Let’s get away from the science stuff for just a minute and instead look at fat loss a little more holistically. Because let’s be fair, the large majority of us are not athletes and nor are we in a position whereby our entire lives are dedicated to ensuring training, recovery and food are optimised.
Instead, the large majority of us want to just look and feel better. Now, whatever that ‘better’ is for you is 100% individualised, but I think if you can base your daily decisions around the following 3 fundamentals, it is almost certain you will either feel or look better if you can be consistent.
Even more importantly, you’ll be healthier as well.
While “feeling the burn” doesn’t necessarily mean a hell of a lot in terms of exercise specificity, what we can extrapolate from the burn is that the intensity of the exercise is at least high.
During high-intensity exercise, the primary fuel source for performance is carbohydrates, which are broken down from stored muscle glycogen, as this is our primary fuel source. However, the reason why intensity is important is not because of the fuel we need to perform during exercise, but instead the after effects once we are finished.
High-intensity exercise stimulates the breakdown and utilisation of stored fat post exercise to a higher and longer degree than all other forms of exercise. It is also linked to maintaining more muscle mass when compared to low-intensity exercise, meaning a healthier metabolism, and furthermore, it helps facilitate a higher caloric burn per minute while you are training as well.
- Burn more calories
- Burn more fat daily
- Maintain a healthier metabolism
Aim to complete a minimum of 3 training sessions per week and a maximum of 6 with the majority of them involving weights or some form of resistance.
Dieting really isn’t a difficult process despite a lot of people going to the extremes of over complicating the timing, frequency and type of meals you are supposed to eat to enhance fat loss.
Make your dieting strategy simple:
- Aim for 3-4 major meals with 1-2 snacks per day.
- Eat at least 1 piece of fruit per day
- Eat as many vegetables you like and any kind as there are NO BAD VEGETABLES
- Aim to have a minimum of 3 serves of protein per day from lean meat, fish, chicken or protein powder
- If exercising within 1-2 hours, add carbohydrates to your meal before you train and a small amount after as well to refuel your system
- If not exercising within 1-2 hours, add a healthy fat to your meal to ensure your health is in check
- Eat a type of food or a particular snack/meal that you love at least once daily
- Eat when you are hungry, not when the clock tells you too
|Great lean protein choices include:|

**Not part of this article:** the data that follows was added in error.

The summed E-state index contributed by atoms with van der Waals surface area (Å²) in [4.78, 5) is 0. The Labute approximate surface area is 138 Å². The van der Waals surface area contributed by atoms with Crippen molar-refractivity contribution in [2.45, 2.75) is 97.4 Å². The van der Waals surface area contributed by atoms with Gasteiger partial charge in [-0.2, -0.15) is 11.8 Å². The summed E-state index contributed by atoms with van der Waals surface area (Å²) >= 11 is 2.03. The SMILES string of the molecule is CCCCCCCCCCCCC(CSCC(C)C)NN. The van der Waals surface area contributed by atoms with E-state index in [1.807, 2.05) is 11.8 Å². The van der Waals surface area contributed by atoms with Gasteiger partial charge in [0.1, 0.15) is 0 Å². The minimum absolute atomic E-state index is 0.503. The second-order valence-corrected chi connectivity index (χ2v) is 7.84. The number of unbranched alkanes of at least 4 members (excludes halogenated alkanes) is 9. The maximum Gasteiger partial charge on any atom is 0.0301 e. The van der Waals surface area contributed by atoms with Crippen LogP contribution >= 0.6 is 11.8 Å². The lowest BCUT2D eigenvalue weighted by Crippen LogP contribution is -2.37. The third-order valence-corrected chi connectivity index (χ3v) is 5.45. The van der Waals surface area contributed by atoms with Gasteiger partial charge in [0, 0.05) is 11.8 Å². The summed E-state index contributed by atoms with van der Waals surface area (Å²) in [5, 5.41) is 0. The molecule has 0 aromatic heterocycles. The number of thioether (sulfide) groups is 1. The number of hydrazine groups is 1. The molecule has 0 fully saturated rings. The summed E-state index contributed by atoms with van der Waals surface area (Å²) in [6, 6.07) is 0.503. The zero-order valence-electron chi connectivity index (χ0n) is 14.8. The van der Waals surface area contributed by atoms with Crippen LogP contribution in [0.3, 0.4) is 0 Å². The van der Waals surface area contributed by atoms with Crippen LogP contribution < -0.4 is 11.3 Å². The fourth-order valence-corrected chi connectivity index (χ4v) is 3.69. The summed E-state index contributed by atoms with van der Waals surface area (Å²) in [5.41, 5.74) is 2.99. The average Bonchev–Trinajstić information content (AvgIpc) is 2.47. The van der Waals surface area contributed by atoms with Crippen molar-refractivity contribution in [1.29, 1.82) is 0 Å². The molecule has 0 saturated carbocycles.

|Chicken, beef, fish, whey, kangaroo, low fat mince, turkey, lean pork, low fat yoghurt and whey.|
|Carbohydrate sources include:|
|White potato, sweet potato, pumpkin, white rice, brown rice, couscous, white bread, brown bread, pasta, bagels and fruit.|
|Fat sources include:|
|Nuts, seeds, egg yolks, oils, coconut, full fat yoghurt and avocado.|
|Something you enjoy:|
|Milk, ice cream, a doughnut, cereals, sorbet, chocolate, popcorn, lollies or a muffin|
Following these simple guidelines is a great way to both indirectly control your calorie intake while also making it simple to follow.
It is almost impossible to over consume protein and your vegetable intake can essentially be endless. Use vegetables as the cornerstone of your meals by bulking them up with volume and then fortify them based on the guidelines above.
Ask yourself this...
Is it better to have something small that you enjoy daily but allows you to adhere to your dietary guidelines consistently or restrict yourself to the point of binging once a week?
Above all, food and exercise should always be fun.
If you don’t like eating broccoli, don’t eat it! Swap it for another vegetable you enjoy and make meals you love to eat. Utilising herbs, spices and low calorie condiments should be used to the best of your ability.
Likewise, if you hate boxing or don’t like squatting, change the exercise type to something you enjoy so you're not dreading exercise every day.
Finding the enjoyment in your lifestyle choices is the key to ensuring you are able to maintain them long term.
Following rigid dieting plans has been countlessly linked to increased instances of obesity, binge eating, depression, anxiety and poor dietary adherence (1,2,3). Starving yourself of food choice is the fastest way to failing at dietary adherence and long term it will fail you at achieving your goal of a happier AND healthier life as well.
When fat loss is the aim of any program, the key to its success is finding a strategy that suits you as the individual and attends to your needs holistically.
Instead of starving yourself of physical, psychological and social enjoyment, find the freedom in choice and make a lifestyle change you can adhere to.
Fat loss is not about suffering.
SMITH, C., WILLIAMSON, D., BRAY, G. and RYAN, D. (1999). Flexible vs. Rigid Dieting Strategies: Relationship with Adverse Behavioral Outcomes. Appetite, 32(3), pp.295-305.
Meule, A., Westenhöfer, J. and Kübler, A. (2011). Food cravings mediate the relationship between rigid, but not flexible control of eating behavior and dieting success. Appetite, 57(3), pp.582-584.
Stewart, T., Williamson, D. and White, M. (2002). Rigid vs. flexible dieting: association with eating disorder symptoms in nonobese women. Appetite, 38(1), pp.39-44.